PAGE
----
- Bilirubin: Similar to urobilinogen, the breaking down of old red blood cells in the body produces bilirubin. The bilirubin enters the intestines and forms bile, a fluid that helps to digest food. The liver helps in removing the bilirubin from the body, which builds up in the blood and gets into the urine if there is a problem with the liver.
- Protein: Proteinuria or albuminuria (protein in the urine) can be a sign of kidney damage, dehydration, or the presence of infection. Normally, proteins build muscles and bones and regulate body fluids, fight against infection, and repair tissue. As such, proteins are not supposed to leave the body unless when the kidneys are not functioning properly. Causes of kidney damage include diabetes, high blood pressure, and infections.
- Ketone: Ketonuria (ketone in the urine) results when there are high levels of the ketone. It is common in diabetic patients, particularly in type1 diabetes mellitus. Ketone produced is a response to a shortage of glucose to serve as an alternative source of fuel from fatty acids. This process is normal.
- Nitrite: Nitrate is a chemical element found in the body. The presence of bacteria converts it to nitrite. In most cases, it signifies the presence of infectious bacteria (UTIs).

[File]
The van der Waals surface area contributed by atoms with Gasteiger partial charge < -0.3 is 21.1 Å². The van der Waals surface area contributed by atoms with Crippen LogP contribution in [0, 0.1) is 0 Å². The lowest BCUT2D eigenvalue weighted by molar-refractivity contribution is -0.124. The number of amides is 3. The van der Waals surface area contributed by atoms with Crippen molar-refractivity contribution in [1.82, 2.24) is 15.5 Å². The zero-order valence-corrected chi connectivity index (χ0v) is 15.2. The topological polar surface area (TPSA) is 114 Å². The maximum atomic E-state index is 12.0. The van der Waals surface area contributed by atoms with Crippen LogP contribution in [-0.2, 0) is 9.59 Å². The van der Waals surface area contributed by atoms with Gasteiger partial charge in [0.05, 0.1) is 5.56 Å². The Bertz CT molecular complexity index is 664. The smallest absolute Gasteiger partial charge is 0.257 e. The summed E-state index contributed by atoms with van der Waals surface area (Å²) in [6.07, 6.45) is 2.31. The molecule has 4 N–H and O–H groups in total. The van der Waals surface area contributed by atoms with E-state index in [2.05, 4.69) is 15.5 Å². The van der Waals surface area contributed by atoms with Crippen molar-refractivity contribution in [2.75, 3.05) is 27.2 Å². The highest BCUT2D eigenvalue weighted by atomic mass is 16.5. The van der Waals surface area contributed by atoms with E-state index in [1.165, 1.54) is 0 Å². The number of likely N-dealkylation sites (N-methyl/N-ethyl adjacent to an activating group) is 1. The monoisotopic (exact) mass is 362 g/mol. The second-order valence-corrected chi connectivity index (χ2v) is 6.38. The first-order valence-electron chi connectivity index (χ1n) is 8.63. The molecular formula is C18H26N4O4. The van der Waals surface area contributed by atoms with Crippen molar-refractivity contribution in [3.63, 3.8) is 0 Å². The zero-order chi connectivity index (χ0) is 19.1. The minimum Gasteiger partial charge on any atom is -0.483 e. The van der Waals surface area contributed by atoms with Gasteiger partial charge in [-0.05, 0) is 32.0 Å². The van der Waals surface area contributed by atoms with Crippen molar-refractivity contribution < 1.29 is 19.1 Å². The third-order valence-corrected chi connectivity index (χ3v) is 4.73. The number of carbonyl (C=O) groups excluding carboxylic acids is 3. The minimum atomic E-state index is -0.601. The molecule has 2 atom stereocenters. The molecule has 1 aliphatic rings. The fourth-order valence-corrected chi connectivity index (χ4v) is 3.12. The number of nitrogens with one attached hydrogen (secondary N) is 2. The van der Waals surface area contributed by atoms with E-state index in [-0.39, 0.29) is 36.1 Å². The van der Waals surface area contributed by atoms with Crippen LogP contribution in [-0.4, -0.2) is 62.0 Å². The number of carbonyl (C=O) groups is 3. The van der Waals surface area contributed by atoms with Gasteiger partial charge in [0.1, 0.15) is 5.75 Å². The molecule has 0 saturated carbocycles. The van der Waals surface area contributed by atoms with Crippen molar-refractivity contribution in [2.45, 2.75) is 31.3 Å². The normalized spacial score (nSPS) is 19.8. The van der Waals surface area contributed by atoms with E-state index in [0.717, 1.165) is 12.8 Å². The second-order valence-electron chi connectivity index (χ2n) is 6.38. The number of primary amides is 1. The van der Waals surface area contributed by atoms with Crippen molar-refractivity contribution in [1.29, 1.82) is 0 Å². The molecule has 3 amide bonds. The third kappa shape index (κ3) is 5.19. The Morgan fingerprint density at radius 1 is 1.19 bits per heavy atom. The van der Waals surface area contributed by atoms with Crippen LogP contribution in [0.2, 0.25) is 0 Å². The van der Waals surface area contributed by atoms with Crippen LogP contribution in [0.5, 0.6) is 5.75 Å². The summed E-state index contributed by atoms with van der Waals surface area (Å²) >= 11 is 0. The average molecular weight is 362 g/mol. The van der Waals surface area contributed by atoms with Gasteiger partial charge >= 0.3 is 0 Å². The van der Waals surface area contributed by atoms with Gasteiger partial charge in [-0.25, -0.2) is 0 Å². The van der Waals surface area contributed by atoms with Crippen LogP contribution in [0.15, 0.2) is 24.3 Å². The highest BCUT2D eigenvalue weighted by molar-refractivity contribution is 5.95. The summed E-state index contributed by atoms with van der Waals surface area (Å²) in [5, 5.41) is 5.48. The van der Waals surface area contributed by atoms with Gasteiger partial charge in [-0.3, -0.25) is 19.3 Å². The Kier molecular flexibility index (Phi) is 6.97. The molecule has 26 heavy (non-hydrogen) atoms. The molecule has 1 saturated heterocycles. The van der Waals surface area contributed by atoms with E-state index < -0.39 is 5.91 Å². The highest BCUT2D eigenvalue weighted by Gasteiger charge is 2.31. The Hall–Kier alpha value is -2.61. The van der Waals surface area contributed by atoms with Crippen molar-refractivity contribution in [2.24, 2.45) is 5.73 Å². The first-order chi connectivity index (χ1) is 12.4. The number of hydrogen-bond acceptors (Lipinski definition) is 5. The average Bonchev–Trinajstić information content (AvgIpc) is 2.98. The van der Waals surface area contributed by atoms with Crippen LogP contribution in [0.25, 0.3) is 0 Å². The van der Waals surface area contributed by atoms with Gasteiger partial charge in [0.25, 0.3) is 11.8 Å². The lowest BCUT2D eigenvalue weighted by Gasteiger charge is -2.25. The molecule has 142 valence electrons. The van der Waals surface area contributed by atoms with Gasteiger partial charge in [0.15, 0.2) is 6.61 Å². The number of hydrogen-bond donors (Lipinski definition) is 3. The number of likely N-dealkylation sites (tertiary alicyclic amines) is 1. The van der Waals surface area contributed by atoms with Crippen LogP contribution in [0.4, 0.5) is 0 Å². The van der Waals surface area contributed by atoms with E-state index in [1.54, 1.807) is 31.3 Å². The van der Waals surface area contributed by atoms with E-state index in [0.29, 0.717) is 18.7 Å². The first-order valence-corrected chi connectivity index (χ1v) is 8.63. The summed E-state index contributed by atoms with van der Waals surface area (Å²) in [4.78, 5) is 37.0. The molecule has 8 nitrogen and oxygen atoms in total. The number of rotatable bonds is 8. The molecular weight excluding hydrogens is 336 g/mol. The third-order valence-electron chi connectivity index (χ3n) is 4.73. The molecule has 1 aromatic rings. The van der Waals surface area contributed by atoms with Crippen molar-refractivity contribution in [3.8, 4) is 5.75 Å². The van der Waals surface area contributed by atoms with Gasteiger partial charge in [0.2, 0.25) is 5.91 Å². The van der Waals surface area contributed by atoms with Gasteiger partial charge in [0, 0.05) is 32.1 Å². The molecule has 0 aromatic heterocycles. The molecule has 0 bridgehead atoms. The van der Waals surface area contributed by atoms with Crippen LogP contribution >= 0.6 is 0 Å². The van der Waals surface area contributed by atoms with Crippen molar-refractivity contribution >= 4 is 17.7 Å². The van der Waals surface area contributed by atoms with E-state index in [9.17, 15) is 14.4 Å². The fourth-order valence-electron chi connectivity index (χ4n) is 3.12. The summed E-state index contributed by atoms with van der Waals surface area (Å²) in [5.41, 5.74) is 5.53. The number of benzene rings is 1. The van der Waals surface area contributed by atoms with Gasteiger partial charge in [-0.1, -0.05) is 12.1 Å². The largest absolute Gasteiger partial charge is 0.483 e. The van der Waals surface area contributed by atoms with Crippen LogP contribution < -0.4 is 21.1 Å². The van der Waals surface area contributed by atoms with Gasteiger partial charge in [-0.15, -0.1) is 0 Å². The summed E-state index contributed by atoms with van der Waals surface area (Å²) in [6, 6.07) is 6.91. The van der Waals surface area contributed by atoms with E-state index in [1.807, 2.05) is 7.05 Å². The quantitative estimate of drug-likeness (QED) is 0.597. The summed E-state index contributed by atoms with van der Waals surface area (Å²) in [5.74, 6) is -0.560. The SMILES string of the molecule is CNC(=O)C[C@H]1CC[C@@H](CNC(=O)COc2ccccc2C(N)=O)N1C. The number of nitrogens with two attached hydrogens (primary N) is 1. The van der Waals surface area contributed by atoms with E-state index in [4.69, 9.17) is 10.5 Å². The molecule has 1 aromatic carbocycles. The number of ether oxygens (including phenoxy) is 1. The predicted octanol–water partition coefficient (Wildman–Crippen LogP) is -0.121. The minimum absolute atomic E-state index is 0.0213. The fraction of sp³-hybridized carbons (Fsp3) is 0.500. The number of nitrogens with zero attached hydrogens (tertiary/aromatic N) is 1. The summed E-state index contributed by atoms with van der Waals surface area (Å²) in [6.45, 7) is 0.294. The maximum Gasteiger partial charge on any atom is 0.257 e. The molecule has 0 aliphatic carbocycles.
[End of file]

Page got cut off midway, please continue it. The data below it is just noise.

- Glucose: Glycosuria (glucose in the urine). This is a condition in which sugar is found in a urine sample. It is mostly seen in the urine samples of type 1 and types 2 diabetic patients or individuals with damaged kidney. Insulin assists in controlling the amount of glucose in the body, when it is damaged the glucose levels become too high, and the kidneys can’t filter and absorb it. Hence, it results in its presence in the urine.
- pH: The normal pH of the body ranges from 4.6 to 7.0. The pH ranges from 1 to 14; from 1 to 6 is acidic while 8 to 14 is alkalinity, and 7.0 is neutral. Presence of infections and what you eat before the testing can alter the pH.